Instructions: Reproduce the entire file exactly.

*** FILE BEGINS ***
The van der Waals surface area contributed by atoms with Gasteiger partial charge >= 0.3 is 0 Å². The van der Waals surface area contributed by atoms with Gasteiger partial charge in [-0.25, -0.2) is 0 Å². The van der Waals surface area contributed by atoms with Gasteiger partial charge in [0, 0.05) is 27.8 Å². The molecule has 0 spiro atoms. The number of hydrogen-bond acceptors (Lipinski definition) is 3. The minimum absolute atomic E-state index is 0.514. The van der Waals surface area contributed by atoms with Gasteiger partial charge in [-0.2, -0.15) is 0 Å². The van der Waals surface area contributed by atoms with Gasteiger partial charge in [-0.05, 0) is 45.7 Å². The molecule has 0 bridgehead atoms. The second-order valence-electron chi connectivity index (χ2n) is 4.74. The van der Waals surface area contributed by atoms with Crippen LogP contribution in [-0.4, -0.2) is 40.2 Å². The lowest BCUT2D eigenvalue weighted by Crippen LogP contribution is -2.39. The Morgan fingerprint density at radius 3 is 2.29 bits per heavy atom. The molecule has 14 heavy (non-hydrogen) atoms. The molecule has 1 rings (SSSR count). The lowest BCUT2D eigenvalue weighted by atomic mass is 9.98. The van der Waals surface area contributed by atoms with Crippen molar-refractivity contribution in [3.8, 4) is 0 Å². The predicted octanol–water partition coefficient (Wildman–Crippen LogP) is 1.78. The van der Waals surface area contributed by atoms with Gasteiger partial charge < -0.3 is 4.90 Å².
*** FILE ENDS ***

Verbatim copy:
The van der Waals surface area contributed by atoms with Gasteiger partial charge >= 0.3 is 0 Å². The van der Waals surface area contributed by atoms with Gasteiger partial charge in [-0.25, -0.2) is 0 Å². The van der Waals surface area contributed by atoms with Gasteiger partial charge in [0, 0.05) is 27.8 Å². The molecule has 0 spiro atoms. The number of hydrogen-bond acceptors (Lipinski definition) is 3. The minimum absolute atomic E-state index is 0.514. The van der Waals surface area contributed by atoms with Gasteiger partial charge in [-0.2, -0.15) is 0 Å². The van der Waals surface area contributed by atoms with Gasteiger partial charge in [-0.05, 0) is 45.7 Å². The molecule has 0 bridgehead atoms. The second-order valence-electron chi connectivity index (χ2n) is 4.74. The van der Waals surface area contributed by atoms with Crippen LogP contribution in [-0.4, -0.2) is 40.2 Å². The lowest BCUT2D eigenvalue weighted by Crippen LogP contribution is -2.39. The Morgan fingerprint density at radius 3 is 2.29 bits per heavy atom. The molecule has 14 heavy (non-hydrogen) atoms. The molecule has 1 rings (SSSR count). The lowest BCUT2D eigenvalue weighted by atomic mass is 9.98. The van der Waals surface area contributed by atoms with Crippen molar-refractivity contribution in [3.8, 4) is 0 Å². The predicted octanol–water partition coefficient (Wildman–Crippen LogP) is 1.78. The van der Waals surface area contributed by atoms with Gasteiger partial charge < -0.3 is 4.90 Å².